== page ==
Folks this die was cast back before the invasion when the neocons in the DOD rejected the State Dept’s Future of Iraq postwar plan. Powell had his people put together teams of experts to manage the
    postwar occupation and drunk on power Rummy and Wolfowitz in the days just before the invasion got Cheney to convince Bush to let them handle it. They fired something like 17 of the 21 experts Powell tapped to manage ministries for being “Arab apologists”. This isn’t news, we on the left have been warning about this stuff since 2002. Bush’s Wilsonian vision for spreading demoracy in the ME starting with Iraq had a very slim chance of succeeding to begin with. It’s been totally botched in execution because it ran smack into the Republican disdain for nation building and government. The same philosophy responsible for Iraq is responsible for Katrina and the Medicare Part D drug plan. They don’t believe government can be a force for good in people’s lives. The don’t study it, they don’t make it work well because they want to prove it doesn’t work at all and large chunks of it need to be privatized or disgarded altogether. That’s led to all kinds of corporate crony corruption in the reconstruction of both Iraq and the Gulf Coast. Indeed many of the same US contractors from Iraq started relocating their people to LA last fall as the reconstruction money started running out in Baghdad and started flowing in LA.
    When you try to force feed laizzez faire large corporation capitalism on a Stalnist kleptocracy that was barely held together with mass murder and has enough stockpiles of munitions to fight an insurgency for 18 years and do it with too few troops to secure the country you get what we have today. Rampant destabilizing corruption and violent resistance to occupation. Our military had no real plan to maintain a hostile occupation of a Arab nation because the general consensus was it’d be crazy to even try. Even today Rumsfeld’s new Force Review is inexplicitly long on conventional war fighting capabilities and short on countering terrorist tactics and guerilla insurgencies. Bush, Cheney and Rumsfeld learned nothing from Vietnam. Saddam did.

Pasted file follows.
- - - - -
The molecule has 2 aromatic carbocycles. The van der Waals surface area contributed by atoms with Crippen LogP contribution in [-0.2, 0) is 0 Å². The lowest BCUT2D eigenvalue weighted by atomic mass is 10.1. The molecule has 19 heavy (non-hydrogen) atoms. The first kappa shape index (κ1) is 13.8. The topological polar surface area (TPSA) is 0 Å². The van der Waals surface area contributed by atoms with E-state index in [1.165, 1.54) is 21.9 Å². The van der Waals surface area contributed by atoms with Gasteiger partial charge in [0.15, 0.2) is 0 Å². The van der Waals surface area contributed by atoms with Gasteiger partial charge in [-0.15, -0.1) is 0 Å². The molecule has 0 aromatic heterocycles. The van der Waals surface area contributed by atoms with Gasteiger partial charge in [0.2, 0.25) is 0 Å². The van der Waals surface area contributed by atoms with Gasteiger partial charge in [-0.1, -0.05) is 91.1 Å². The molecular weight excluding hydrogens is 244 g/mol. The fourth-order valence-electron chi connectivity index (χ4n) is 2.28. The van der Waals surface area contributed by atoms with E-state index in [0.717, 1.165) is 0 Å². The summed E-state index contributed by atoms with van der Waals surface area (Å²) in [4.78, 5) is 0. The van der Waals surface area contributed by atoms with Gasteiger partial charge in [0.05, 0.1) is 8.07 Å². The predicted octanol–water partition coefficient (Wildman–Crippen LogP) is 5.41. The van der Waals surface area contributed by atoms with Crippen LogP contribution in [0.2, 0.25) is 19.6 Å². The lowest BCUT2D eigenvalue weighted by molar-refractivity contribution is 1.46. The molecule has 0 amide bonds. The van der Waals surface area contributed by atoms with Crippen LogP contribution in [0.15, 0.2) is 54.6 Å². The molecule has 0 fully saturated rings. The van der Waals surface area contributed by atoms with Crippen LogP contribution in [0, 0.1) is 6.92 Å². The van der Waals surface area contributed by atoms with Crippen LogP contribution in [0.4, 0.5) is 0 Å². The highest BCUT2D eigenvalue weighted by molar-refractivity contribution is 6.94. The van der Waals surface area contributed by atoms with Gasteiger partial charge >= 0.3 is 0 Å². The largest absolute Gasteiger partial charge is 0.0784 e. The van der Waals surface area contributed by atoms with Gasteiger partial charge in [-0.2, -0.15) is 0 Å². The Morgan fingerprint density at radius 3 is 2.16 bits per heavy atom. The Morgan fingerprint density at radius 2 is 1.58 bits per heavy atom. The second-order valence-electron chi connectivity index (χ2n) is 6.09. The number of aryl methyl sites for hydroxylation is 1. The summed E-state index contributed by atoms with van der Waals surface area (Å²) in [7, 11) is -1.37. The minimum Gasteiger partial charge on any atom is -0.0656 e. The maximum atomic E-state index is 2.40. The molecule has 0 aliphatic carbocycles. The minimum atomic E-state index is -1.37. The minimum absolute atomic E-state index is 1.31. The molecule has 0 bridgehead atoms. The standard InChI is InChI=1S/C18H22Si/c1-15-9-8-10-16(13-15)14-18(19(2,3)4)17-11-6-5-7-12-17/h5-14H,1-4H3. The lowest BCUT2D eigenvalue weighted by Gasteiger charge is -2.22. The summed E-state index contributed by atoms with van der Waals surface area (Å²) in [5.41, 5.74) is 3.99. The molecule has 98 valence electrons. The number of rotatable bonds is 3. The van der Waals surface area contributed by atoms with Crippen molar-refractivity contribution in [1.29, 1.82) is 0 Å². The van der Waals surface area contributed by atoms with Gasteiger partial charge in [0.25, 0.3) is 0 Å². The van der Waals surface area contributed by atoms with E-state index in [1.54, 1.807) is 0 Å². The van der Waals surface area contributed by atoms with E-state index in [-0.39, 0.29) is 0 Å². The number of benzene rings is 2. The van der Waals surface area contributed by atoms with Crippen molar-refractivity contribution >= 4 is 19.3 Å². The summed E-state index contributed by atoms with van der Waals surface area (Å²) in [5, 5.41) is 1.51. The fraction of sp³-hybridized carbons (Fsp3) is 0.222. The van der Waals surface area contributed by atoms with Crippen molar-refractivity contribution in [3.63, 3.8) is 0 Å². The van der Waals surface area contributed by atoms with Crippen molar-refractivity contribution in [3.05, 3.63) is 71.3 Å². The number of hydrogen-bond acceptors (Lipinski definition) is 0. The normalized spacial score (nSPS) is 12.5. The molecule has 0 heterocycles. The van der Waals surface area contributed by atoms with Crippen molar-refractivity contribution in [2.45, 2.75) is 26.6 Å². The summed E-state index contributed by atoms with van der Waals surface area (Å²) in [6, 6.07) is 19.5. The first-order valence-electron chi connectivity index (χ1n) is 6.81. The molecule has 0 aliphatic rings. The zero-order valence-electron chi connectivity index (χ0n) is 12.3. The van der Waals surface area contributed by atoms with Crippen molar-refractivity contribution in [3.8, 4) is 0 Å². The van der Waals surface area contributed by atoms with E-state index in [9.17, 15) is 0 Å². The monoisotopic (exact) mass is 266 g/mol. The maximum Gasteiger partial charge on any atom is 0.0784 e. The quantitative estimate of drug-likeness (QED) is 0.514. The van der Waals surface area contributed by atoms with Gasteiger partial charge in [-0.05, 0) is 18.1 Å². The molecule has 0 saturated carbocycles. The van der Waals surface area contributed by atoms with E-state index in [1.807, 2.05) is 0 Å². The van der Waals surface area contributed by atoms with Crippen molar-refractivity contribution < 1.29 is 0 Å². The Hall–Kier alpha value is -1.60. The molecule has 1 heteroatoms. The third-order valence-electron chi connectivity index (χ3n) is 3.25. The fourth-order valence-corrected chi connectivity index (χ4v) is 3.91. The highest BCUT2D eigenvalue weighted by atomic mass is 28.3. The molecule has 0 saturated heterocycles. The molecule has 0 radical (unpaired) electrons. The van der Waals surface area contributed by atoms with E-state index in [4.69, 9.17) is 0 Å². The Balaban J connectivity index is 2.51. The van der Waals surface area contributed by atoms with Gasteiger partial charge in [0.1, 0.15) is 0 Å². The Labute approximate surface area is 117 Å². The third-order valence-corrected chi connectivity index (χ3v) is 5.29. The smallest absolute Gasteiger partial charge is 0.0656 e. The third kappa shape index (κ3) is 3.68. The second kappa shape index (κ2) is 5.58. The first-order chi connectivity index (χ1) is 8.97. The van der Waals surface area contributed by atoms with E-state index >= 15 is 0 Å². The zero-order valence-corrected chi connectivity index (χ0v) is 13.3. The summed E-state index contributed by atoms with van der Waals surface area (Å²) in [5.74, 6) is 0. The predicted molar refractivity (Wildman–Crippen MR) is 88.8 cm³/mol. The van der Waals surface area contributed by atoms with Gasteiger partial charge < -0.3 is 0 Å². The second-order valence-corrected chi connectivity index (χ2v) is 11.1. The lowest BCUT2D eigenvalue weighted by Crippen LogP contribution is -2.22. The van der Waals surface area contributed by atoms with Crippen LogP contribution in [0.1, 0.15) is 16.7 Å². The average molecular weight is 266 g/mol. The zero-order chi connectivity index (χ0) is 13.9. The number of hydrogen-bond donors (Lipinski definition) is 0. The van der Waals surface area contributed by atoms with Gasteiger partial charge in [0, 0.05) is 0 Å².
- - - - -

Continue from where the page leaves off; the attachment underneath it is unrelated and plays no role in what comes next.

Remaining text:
• hamidreza says:

    Mark, you can’t answer the point, so you load up with poststructural rubbish? This is the hallmark of a troll.
    Your final solution that Iraqis should kill each other for the next 300 years before they figure out democracy, is not a valid or practical solution. It is immoral and hilarious at the same time. I guess for the purpose of handing US a defeat, you will stoop to any low? Just like saying we should remove the police and let the gangs shoot up the neighborhood until they learn how to behave civilly.
    As said several times before, criticism without offering a reasonable alternative is not worth writing.
    blert is absolutely right to call you a troll.

  • Mark Garrity says:

    The answer is hamidreza that it’s up to the Iraqis. Got that? Your noblesse oblige and keyboard courage ain’t workin pal. Neither are the propaganda reports from Iraq. We do not have half a million troops to send to stabilize the country. Bush alienated most of the rest of the world so badly years ago and even if we lived in some alternative universe where he hadn’t his handling of the insurgency has made it so much worse nobody wants to touch this tar baby. There aren’t any UN, EU or Arab League troops that are gonna ride to the rescue.
    Now you tell me what’s your solution? What we have now is slow motion suicide for Iraq with assistance from the US. Staying the course isn’t an answer unless you think it’s the US military’s job to kill roughly half the Sunni Arab population of Iraq over the next few years. That’s not moral or even feasible and it’s sure as hell not good for US relations with the rest of the world. So tell me what should we do?


Islamic state



Al shabaab

Boko Haram